Pr. Joseph G. Crippen
The festival of St. Mary, Mother of Our Lord
text: Luke 1:46-55
Sisters and brothers in Christ, grace to you, and peace in the name of the Father, and of the + Son, and of the Holy Spirit. Amen
What might we learn from our sister Mary who walks with us on our journey of faith?
There are saints who live in our lives, model faith to us, teach faith to us, walk beside us in the flesh for part of our own journey, pray for us, love us, and are God’s love to us. These continue to be our inspiration, our guide even after their path has left ours and we walk on without them.
The great saints of the Church are more remote to us, they can’t compete with such closeness, such life as those blessed ones we knew. But the Church has lived for 2,000 years knowing that all the blessed saints continue to be our fellow travelers on our journey. The crowd of witnesses surrounds us, walks with us: those near to our lives and those, like Mary, further away. In the mystery of the Body of Christ, we know they celebrate Eucharist with us, but we don’t know how. They are with us.
Like those whom we knew ourselves, these great saints of the Church are as important as teachers, as fellow travelers, as guides. Not because they were more special than we, but because, like we, they walked the great journey of faith in the Triune God, blessed by the resurrection life of the Son of God, our Lord Christ. They, like we, stumbled. They, like we, were faithful.
What, then, might we learn from our sister Mary when we realize she still walks with us on our journey of faith?
Perhaps she can gently remind us that we can also answer “yes.”
God asked something of her, and she agreed. She didn’t bargain. She didn’t say, “I’m not qualified.” Mary simply pointed out the biological difficulty: she was a virgin, so how she could bear a child?
Father Richard Rohr says this:
“[Mary’s] kind of yes does not come easily to us. It always requires that we let down some of our boundaries, and none of us like to do that. Mary somehow is able to calmly, wonderfully trust that Someone Else is in charge. All she asks is one simple clarifying question. Not if but how, and then she trusts the how even though it would seem quite unlikely.” 
Whatever we might speculate about why God chose Mary, this openness is the truly remarkable thing about her. We know the many difficulties she would face with her yes, possible death, almost certain ostracism by her family, her betrothed. But she said yes.
What might happen if we let Mary teach us such openness and trust?
We are called to bring the Good News of God’s love in Jesus into the world. To let our lives be turned upside down by the Holy Spirit, changed utterly, that we become bearers of God’s love into the world. That in our bodies, in our hands, in our voices, in our hearts, God’s incarnate Love might continue to be in the world.
Our sister Mary, walking alongside us, hears our Lord ask us her question: will you do this? And she gently says, “say yes, without bargain, without argument”. She says to us that it will be all right, because we can trust that Someone Else is in charge, and all will be well. In our fear, our selfishness, our anxiety, our reluctance, this fellow companion calmly opens up the possibility that we could also be a part of God’s saving the world.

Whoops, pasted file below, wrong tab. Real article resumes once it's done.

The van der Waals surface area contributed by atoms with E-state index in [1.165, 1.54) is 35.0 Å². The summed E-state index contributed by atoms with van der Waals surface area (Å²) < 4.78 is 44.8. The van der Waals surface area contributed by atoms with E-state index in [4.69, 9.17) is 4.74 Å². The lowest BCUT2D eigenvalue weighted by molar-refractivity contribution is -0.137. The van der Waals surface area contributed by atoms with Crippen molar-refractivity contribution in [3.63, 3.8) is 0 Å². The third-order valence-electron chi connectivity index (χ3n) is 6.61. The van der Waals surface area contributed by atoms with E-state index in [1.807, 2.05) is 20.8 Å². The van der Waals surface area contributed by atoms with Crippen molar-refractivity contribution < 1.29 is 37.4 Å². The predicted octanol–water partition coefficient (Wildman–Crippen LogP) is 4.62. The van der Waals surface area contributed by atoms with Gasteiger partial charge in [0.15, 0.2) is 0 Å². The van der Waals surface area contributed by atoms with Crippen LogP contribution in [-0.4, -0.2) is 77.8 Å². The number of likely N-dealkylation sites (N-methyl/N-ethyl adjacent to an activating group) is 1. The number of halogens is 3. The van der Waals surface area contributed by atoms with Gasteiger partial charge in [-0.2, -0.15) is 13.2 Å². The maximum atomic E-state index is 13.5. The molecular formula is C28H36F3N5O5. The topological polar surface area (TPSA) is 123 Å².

Perhaps Mary can also encourage us to see that God did bring life to the world through her.
She said “yes,” and God did what Mary was promised. From the beginning, she knew and sang, in her beautiful song, that it would be “the Mighty One who does great things” for her. Even in her yes, she claimed that strength: “Here am I, the servant of the Lord.” She knew she wouldn’t be doing this, God would.
And with God’s gracious strength, we, too, will see God do wondrous things in us. Our sister Mary’s life alongside us reminds us that even saying “yes” with confidence doesn’t stop the path from being difficult. Mary’s path certainly wasn’t easy, nor should we expect ours to be. Once we face the reality of what it might mean to be changed into Christ, our desire can weaken. There will be times we are tempted to falter and believe God cannot do anything through us.
Mary speaks to us graciously, encouraging us to trust that God is charge, not us. That this Spirit-changed life is lived in Christ, not in ourselves. She reminds us that, as she stayed with her Son and Lord, that is where we need to be for our strength and life, to live out our “yes”. To live the Word, to come to this great Meal of life and forgiveness, to seek out this body of Christ in which we are blessed to live, our fellow travelers in God’s community of love here.
This is how the Triune God will shape us to bear Christ in the world in our own flesh and blood. To give us power and help to do what we say “yes” to, to forgive and bless us in our failure, that we might start bearing Christ into the world anew.
We rejoice in the mystery that our sister Mary is among those saints who surround us, pray for us, and support us.
The goodness and mercy of the Triune God is almost more than we can comprehend, that we are not left to walk alone, we are surrounded even by those who have passed through death into eternal life.
It is that Triune God whose call to us to be the same to others on their journey, to be Christ-bearers, love-bearers, that our sister encourages us to answer with a “yes”. May the Holy Spirit likewise give us her courage and grace, for the sake of the world.
In the name of Jesus. Amen
 Fr. Richard Rohr, Daily Meditation for August 3, 2014, https://cac.org/